From J.J.H.: “Do you have any advice for someone who followed your suggestion awhile ago (from The Only Investment Guide You’ll Ever Need, Revised and Updated) and purchased some shares in the Mutual Series Fund family (now that Heine Securities Corporation has been joined to Franklin Resources)? Although the individuals involved in the management of these funds have promised to remain with them for several years, can I expect to see any radical changes now that ultimate oversight is provided by Franklin Templeton? Is there an historical precedent I should be aware of when this type of takeover happens? Are there cautions you’d suggest?”
Well, I haven’t sold mine.
When The Only Investment Guide You’ll Ever Need was first published in 1978, it recommended only a handful of funds, including Mutual Shares (which in the years to come was joined by some Mutual brothers and sisters). It was only recently dropped from the “revised and updated” 1996 version in a printing subsequent to the one you apparently bought, because for new customers (only), the Mutual Series funds, recently acquired by the Franklin family of funds, as you noted, will charge a sales commission (or “load”) — and I only recommend no-load funds.
But for those of us lucky enough already to have shares in any of the Mutual Series funds, any future purchases will be grandfathered as no-load, so that’s not an issue for you or me.
I actually bought my first shares in Mutual Shares in 1976 or 1977 when my employer, New York Magazine, was acquired, and I needed a place to rollover my gargantuan retirement account. (It was around $5,500, if memory serves.) I put it into an IRA with Mutual Shares, and today, bless its little greedy heart, it’s grown to $125,000 or so. Yes, it was helped along by five or ten voluntary, non-deductible $2,000 contributions along the way (non-deductible because I was also contributing to a self-directed Keogh Plan). But I’m still more than pleased with the performance.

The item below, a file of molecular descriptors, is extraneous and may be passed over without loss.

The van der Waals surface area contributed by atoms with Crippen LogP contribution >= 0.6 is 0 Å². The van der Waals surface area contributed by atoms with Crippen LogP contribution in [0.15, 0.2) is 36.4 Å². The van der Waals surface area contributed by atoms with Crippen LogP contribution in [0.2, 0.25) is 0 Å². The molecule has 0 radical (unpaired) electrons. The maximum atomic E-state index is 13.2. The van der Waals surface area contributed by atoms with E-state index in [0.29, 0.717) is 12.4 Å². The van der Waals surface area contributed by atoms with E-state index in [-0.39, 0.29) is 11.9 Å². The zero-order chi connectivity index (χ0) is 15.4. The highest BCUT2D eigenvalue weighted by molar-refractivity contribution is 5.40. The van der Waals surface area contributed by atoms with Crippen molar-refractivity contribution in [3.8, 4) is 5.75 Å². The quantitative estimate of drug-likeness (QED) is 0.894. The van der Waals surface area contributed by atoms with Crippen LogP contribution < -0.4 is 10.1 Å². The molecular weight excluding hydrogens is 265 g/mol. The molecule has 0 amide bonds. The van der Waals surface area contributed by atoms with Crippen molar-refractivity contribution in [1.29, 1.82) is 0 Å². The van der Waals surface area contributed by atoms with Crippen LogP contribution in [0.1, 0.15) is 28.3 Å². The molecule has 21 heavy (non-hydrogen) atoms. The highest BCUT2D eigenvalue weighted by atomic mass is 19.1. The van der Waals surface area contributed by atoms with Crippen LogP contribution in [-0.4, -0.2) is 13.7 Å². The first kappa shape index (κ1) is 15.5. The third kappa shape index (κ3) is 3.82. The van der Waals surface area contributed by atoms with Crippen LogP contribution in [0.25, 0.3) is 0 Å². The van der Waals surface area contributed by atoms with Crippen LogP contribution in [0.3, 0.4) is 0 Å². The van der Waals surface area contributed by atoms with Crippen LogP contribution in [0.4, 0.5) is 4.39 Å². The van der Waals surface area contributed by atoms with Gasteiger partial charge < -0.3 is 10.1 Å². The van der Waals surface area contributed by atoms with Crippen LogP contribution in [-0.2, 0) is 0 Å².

Interestingly, the genius behind Mutual Shares, Max Heine, died many years ago. But the young fellow he trained, Michael Price, did every bit as well as the master. Now Price is easing his way out (having just picked up $550 million in his sale to Franklin, with the chance for a couple hundred million more if things go well), but he has a cadre of key people he’s trained.
Will Mutual Shares do as well in the future, relative to other funds, as it has done in the past? Without Michael, maybe not. But I’d be in no great rush to sell on the basis of the merger, if I were you. And if I did sell, I’d retain a token position in the fund because, as I understand it, that will allow you to reinvest in any of these funds in the future without having to pay a load.
PS — For more, you might want to read Fortune’s excellent take on Michael Price and his lieutenants.